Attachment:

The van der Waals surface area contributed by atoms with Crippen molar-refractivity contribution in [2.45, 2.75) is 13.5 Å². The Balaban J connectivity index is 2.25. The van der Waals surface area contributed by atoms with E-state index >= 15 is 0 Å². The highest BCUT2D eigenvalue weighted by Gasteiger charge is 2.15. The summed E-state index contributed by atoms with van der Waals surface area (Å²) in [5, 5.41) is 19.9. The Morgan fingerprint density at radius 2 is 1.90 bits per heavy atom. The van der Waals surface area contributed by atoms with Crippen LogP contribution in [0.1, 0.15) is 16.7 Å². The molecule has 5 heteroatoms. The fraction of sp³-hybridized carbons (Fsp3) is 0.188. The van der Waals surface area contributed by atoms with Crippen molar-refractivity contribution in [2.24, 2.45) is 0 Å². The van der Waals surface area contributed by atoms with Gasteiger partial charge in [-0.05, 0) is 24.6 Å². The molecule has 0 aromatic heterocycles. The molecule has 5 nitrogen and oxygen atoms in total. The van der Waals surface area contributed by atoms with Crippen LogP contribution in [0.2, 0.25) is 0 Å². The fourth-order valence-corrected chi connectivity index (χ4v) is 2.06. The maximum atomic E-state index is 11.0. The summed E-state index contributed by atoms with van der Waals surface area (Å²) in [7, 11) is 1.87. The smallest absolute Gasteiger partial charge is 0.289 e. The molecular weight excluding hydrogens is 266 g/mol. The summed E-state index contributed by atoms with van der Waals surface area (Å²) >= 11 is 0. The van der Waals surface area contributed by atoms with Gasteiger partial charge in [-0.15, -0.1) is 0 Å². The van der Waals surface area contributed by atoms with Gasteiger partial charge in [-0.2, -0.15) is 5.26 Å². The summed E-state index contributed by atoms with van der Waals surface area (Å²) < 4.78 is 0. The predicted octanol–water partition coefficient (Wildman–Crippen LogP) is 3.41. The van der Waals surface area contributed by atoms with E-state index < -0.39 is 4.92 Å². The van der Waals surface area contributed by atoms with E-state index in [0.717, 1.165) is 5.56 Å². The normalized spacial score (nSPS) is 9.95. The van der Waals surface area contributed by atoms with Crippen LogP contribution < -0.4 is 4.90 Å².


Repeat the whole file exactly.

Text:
The van der Waals surface area contributed by atoms with Crippen molar-refractivity contribution in [2.45, 2.75) is 13.5 Å². The Balaban J connectivity index is 2.25. The van der Waals surface area contributed by atoms with E-state index >= 15 is 0 Å². The highest BCUT2D eigenvalue weighted by Gasteiger charge is 2.15. The summed E-state index contributed by atoms with van der Waals surface area (Å²) in [5, 5.41) is 19.9. The Morgan fingerprint density at radius 2 is 1.90 bits per heavy atom. The van der Waals surface area contributed by atoms with Crippen LogP contribution in [0.1, 0.15) is 16.7 Å². The molecule has 5 heteroatoms. The fraction of sp³-hybridized carbons (Fsp3) is 0.188. The van der Waals surface area contributed by atoms with Crippen molar-refractivity contribution in [2.24, 2.45) is 0 Å². The van der Waals surface area contributed by atoms with Gasteiger partial charge in [-0.05, 0) is 24.6 Å². The molecule has 0 aromatic heterocycles. The molecule has 5 nitrogen and oxygen atoms in total. The van der Waals surface area contributed by atoms with Crippen LogP contribution in [0.2, 0.25) is 0 Å². The fourth-order valence-corrected chi connectivity index (χ4v) is 2.06. The maximum atomic E-state index is 11.0. The summed E-state index contributed by atoms with van der Waals surface area (Å²) in [7, 11) is 1.87. The smallest absolute Gasteiger partial charge is 0.289 e. The molecular weight excluding hydrogens is 266 g/mol. The summed E-state index contributed by atoms with van der Waals surface area (Å²) >= 11 is 0. The van der Waals surface area contributed by atoms with Gasteiger partial charge in [-0.15, -0.1) is 0 Å². The van der Waals surface area contributed by atoms with Gasteiger partial charge in [-0.2, -0.15) is 5.26 Å². The summed E-state index contributed by atoms with van der Waals surface area (Å²) < 4.78 is 0. The predicted octanol–water partition coefficient (Wildman–Crippen LogP) is 3.41. The van der Waals surface area contributed by atoms with E-state index < -0.39 is 4.92 Å². The van der Waals surface area contributed by atoms with E-state index in [0.717, 1.165) is 5.56 Å². The normalized spacial score (nSPS) is 9.95. The van der Waals surface area contributed by atoms with Crippen LogP contribution < -0.4 is 4.90 Å².